Corner Brook firefighters — and one reporter — train in rope rescue techniques
CORNER BROOK It may not have been quite the same as dangling dozens of metres above the Corner Brook Stream gorge, but even hanging just a few metres above the Corner Brook Fire Department parking lot requires faith.
That was the feeling this reporter got as I was harnessed up and lifted off the ground by a series of ropes and pulleys operated by members of the fire department during their high-angle rope rescue training session Wednesday.
The firefighters invited the media along as they practised their technique of lowering one another from the roof of the station to the parking lot below and then back up again.
Every member of all four platoons at the fire hall are currently being trained how to use the specialized equipment in case they ever get a call for which they need it. The training would come in handy if someone has fallen over a steep cliff side, down a deep hole or maybe finds themselves stranded on malfunctioning harness equipment while working on the side of a building.
Even being simply lifted from the ground to just above the open bay doors of the fire station has hazards to be aware of. The person being lifted should avoid grasping and pulling on the ropes being used to lift and lower since not everyone is always in visual contact and any unexpected tightening of the rope may send an inaccurate signal to one of the team.
Standing parallel to the ground with my feet planted on the building just above the open doors, I needed to wait for my head to be lowered back before I could be lowered back down.
Once my upper body was safely below the level of the top of the doors, I could let my feet leave the side of the building. That way, when my body weight swung back in towards the building, I would not bring up on the brick wall of the station.
The person being hoisted isn’t totally at the whim of the other members of the crew. From watching the firefighters do the full lowering and lifting procedures, the person lifted does call out when one of the ropes fastened to them should be tightened or loosened.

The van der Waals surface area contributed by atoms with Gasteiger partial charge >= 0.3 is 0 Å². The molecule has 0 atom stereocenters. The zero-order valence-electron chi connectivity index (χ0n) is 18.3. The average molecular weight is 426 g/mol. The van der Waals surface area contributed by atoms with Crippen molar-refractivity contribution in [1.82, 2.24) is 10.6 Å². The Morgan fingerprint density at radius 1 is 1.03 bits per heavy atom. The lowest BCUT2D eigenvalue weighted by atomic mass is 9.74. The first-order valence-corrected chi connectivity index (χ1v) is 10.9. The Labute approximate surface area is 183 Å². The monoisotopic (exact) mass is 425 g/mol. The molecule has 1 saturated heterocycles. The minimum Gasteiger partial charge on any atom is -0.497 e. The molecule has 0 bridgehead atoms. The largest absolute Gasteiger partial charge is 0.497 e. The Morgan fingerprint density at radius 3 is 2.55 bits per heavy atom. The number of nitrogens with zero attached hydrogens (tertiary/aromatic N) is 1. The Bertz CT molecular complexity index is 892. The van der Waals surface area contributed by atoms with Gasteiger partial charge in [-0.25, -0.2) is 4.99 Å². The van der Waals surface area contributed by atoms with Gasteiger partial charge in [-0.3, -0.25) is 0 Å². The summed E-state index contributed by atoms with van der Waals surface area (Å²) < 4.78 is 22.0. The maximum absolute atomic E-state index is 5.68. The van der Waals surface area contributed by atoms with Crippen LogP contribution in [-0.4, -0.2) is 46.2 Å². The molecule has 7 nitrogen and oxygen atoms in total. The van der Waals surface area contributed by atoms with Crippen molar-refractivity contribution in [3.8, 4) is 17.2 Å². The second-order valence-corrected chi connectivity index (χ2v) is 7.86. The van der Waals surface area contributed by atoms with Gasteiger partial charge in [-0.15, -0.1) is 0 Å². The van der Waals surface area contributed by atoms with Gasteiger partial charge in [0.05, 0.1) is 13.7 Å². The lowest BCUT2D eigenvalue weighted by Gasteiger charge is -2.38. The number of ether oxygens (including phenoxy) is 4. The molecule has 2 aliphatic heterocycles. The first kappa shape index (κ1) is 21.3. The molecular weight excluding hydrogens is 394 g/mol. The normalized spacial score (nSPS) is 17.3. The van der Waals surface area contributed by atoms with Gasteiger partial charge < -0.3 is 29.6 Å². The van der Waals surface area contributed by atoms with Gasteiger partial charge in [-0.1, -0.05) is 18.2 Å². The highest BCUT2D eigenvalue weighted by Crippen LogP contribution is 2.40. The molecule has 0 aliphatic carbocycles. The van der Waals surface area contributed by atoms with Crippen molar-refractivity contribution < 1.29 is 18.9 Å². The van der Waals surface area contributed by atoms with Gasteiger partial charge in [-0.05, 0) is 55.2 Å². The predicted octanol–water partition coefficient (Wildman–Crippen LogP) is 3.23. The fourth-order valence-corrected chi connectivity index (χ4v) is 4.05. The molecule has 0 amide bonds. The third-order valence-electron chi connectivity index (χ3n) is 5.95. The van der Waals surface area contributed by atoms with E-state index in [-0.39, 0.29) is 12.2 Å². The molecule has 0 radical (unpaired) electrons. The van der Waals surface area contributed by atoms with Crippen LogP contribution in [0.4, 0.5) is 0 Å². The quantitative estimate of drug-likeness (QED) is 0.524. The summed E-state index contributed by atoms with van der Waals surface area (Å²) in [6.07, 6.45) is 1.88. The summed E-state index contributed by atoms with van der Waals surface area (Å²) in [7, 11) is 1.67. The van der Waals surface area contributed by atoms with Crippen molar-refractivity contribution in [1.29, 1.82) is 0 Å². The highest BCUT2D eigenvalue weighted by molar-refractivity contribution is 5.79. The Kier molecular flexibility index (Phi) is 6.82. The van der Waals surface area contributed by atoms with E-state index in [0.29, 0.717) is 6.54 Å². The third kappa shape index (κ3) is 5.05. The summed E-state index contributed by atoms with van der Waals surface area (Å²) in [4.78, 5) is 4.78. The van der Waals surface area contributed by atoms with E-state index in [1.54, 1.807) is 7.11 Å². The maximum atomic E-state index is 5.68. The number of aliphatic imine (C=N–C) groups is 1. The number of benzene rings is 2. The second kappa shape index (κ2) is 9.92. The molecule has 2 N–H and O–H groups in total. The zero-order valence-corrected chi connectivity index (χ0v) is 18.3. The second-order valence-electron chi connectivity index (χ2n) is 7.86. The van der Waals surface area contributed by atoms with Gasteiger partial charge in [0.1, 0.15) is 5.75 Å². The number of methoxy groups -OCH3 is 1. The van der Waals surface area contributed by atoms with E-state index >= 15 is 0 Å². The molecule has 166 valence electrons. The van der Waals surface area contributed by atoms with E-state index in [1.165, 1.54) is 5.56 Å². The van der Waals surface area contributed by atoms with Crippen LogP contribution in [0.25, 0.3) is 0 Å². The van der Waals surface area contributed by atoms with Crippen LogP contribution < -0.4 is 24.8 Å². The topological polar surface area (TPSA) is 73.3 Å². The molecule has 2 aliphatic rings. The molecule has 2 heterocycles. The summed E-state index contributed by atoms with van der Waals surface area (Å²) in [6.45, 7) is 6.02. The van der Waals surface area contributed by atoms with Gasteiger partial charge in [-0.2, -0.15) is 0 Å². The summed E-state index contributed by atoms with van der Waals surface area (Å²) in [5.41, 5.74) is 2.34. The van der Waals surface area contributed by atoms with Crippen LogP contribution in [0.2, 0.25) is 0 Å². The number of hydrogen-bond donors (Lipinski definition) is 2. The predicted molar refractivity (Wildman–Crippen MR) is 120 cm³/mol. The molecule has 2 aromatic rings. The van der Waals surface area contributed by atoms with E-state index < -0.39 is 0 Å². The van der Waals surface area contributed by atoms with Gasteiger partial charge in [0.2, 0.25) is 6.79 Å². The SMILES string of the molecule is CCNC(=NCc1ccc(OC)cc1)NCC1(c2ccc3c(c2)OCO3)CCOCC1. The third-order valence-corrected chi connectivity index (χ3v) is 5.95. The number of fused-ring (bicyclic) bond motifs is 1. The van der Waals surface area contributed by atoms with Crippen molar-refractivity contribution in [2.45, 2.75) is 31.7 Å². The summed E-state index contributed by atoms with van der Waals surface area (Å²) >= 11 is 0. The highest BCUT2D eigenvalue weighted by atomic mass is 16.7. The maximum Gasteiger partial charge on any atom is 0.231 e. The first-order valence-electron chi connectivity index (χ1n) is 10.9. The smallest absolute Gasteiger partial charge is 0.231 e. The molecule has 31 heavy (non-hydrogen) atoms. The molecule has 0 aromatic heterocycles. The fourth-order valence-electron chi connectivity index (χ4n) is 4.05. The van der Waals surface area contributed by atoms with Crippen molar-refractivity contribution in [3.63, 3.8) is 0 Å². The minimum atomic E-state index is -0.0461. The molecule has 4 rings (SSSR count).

“Not all of the guys need to be the people that will have to go over the side of a building or cliff,” explained Geoff Tulk, the department’s captain of training. “For example, there is a safety officer who has to check all the knots, all the carabineers and all the equipment before anyone is allowed to actually proceed over a cliff or a building and put themselves in danger.”
Some of the fire department members will receive advanced rope rescue training, in addition to the fundamentals of using the main apparatus. Those members will learn how to lower a stretcher, load a victim onto it and raise it back to safety.
The fire department has done some high-angle rope rescue training before, including practising the skills by dropping over the cliffs at the Capt. James Cook National Historic Site several years ago. Tulk said the plan now is to have everyone do five days of training, including one out in the field, this fall and to have everyone do two-day refresher courses annually in the years to come.
The training out in the field is being planned to take place in the industrial setting of the Corner Brook Pulp and Paper property and an outdoor session on the steep Corner Brook Stream gorge off Crocker’s Road. In fact, some platoons have already been to the gorge — which has a drop-off plunging about 60 metres to the rocky stream below — for training.
“This is something that you can practice and practice and practice and may never have to use it,” said Tulk. “But, in our field of work, we may have to use this five minutes from now.”